The majority of the Earth’s surface is covered in water, yet the amount of water that’s actually drinkable makes up a very small percentage of that. You might be thinking, why can’t we just drink water from the ocean? This is because of the high salt content, which is more than our body can handle.
However, it seems that a group of students Bennie Beh Hue May, Ash Yap Chun Yoon, and Elson Loo Xin Yang from Asia Pacific University KL, Malaysia have come up with an idea on how to make seawater drinkable, which might be useful and important for those living by the sea or sea nomads.
This comes in the form of a flotation device called the WaterPod. It features a salt-rejecting wick at the bottom that sits underwater. The water is then drawn in through the wick and transported onto a piece of black fabric placed on top of a semi-spherical aluminum plate. Relying on sunlight, the seawater will be evaporated from the fabric onto a dome cover.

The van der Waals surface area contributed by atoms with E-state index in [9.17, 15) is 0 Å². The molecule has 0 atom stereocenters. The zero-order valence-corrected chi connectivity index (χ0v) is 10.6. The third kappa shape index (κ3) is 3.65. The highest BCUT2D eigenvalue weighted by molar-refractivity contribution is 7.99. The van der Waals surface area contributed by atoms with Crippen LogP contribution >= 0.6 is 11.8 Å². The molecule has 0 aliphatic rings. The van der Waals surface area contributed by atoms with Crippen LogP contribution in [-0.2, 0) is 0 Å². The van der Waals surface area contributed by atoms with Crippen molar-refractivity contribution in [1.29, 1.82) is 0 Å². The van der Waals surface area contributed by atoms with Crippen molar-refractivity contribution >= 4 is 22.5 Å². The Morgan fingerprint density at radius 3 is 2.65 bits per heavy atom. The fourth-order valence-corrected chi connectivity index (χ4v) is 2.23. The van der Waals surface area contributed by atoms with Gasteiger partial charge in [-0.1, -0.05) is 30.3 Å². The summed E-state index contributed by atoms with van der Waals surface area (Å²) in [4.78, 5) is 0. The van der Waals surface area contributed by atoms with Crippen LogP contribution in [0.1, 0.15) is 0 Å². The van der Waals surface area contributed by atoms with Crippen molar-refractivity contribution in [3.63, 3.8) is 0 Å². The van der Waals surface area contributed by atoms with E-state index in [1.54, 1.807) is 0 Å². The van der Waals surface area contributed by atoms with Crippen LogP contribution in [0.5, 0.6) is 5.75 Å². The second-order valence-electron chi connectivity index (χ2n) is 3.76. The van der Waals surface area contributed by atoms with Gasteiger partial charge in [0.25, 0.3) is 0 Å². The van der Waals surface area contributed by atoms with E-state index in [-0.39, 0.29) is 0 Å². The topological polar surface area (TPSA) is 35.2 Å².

Using the air surrounding the cover, it will cause it to condense and through the waves of the ocean, it will eventually shake the water droplets loose and drip into a storage chamber below. This water will now be drinkable. Right now the WaterPod exists as a concept, but the team is hoping to put it to the test.
According to the students, “Next step is to verify the effectiveness of WaterPod in terms of practicality and manufacturing issues. To push WaterPod further, we hope to obtain funding from any interested parties to allocate into further research and development.”